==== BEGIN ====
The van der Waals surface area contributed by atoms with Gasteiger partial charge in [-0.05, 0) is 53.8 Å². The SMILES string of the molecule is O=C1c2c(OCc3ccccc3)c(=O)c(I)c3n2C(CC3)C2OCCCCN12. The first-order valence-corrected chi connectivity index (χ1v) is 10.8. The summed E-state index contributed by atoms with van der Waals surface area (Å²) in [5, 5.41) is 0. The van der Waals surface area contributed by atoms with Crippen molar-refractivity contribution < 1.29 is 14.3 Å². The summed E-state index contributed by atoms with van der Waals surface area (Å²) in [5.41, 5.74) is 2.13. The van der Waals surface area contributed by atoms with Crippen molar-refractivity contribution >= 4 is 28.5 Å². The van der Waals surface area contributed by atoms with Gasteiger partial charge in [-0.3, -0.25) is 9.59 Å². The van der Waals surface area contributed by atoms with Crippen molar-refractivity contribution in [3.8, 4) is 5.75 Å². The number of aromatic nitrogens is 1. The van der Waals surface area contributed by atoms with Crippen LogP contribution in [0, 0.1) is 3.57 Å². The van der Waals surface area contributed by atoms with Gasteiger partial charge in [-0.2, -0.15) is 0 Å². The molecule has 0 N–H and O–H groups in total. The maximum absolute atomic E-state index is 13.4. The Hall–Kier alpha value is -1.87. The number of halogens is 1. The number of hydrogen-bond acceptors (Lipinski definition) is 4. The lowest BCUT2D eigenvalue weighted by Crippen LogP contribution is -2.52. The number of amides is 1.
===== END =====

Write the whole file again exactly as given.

The van der Waals surface area contributed by atoms with Gasteiger partial charge in [-0.05, 0) is 53.8 Å². The SMILES string of the molecule is O=C1c2c(OCc3ccccc3)c(=O)c(I)c3n2C(CC3)C2OCCCCN12. The first-order valence-corrected chi connectivity index (χ1v) is 10.8. The summed E-state index contributed by atoms with van der Waals surface area (Å²) in [5, 5.41) is 0. The van der Waals surface area contributed by atoms with Crippen molar-refractivity contribution < 1.29 is 14.3 Å². The summed E-state index contributed by atoms with van der Waals surface area (Å²) in [5.41, 5.74) is 2.13. The van der Waals surface area contributed by atoms with Crippen molar-refractivity contribution >= 4 is 28.5 Å². The van der Waals surface area contributed by atoms with Gasteiger partial charge in [-0.3, -0.25) is 9.59 Å². The van der Waals surface area contributed by atoms with Crippen molar-refractivity contribution in [3.8, 4) is 5.75 Å². The number of aromatic nitrogens is 1. The van der Waals surface area contributed by atoms with Crippen LogP contribution in [0, 0.1) is 3.57 Å². The van der Waals surface area contributed by atoms with Gasteiger partial charge in [-0.2, -0.15) is 0 Å². The molecule has 0 N–H and O–H groups in total. The maximum absolute atomic E-state index is 13.4. The Hall–Kier alpha value is -1.87. The number of halogens is 1. The number of hydrogen-bond acceptors (Lipinski definition) is 4. The lowest BCUT2D eigenvalue weighted by Crippen LogP contribution is -2.52. The number of amides is 1.